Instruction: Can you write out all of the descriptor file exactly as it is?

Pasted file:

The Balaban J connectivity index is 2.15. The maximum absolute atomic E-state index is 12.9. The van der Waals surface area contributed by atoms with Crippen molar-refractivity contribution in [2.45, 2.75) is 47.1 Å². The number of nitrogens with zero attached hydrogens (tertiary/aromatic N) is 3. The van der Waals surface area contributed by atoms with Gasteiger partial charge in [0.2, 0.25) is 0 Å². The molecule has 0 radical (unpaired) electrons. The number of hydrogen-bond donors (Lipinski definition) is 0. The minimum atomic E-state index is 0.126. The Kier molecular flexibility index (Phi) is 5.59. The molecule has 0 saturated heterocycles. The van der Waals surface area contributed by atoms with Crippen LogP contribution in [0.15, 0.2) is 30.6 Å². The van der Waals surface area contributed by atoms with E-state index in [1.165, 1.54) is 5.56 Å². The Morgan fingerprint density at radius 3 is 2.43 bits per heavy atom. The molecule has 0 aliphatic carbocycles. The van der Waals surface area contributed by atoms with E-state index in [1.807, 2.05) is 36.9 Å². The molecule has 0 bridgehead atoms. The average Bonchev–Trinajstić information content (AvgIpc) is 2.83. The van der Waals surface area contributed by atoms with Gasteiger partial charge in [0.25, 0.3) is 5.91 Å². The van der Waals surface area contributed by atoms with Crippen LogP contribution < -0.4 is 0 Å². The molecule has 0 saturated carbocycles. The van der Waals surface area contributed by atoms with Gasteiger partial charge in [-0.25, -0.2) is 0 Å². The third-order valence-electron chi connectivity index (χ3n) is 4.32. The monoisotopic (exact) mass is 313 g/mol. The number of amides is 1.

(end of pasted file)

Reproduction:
The Balaban J connectivity index is 2.15. The maximum absolute atomic E-state index is 12.9. The van der Waals surface area contributed by atoms with Crippen molar-refractivity contribution in [2.45, 2.75) is 47.1 Å². The number of nitrogens with zero attached hydrogens (tertiary/aromatic N) is 3. The van der Waals surface area contributed by atoms with Gasteiger partial charge in [0.2, 0.25) is 0 Å². The molecule has 0 radical (unpaired) electrons. The number of hydrogen-bond donors (Lipinski definition) is 0. The minimum atomic E-state index is 0.126. The Kier molecular flexibility index (Phi) is 5.59. The molecule has 0 saturated heterocycles. The van der Waals surface area contributed by atoms with Crippen LogP contribution in [0.15, 0.2) is 30.6 Å². The van der Waals surface area contributed by atoms with E-state index in [1.165, 1.54) is 5.56 Å². The Morgan fingerprint density at radius 3 is 2.43 bits per heavy atom. The molecule has 0 aliphatic carbocycles. The van der Waals surface area contributed by atoms with E-state index in [1.807, 2.05) is 36.9 Å². The molecule has 0 bridgehead atoms. The average Bonchev–Trinajstić information content (AvgIpc) is 2.83. The van der Waals surface area contributed by atoms with Gasteiger partial charge in [0.25, 0.3) is 5.91 Å². The van der Waals surface area contributed by atoms with Crippen LogP contribution < -0.4 is 0 Å². The molecule has 0 saturated carbocycles. The van der Waals surface area contributed by atoms with Gasteiger partial charge in [-0.25, -0.2) is 0 Å². The third-order valence-electron chi connectivity index (χ3n) is 4.32. The monoisotopic (exact) mass is 313 g/mol. The number of amides is 1.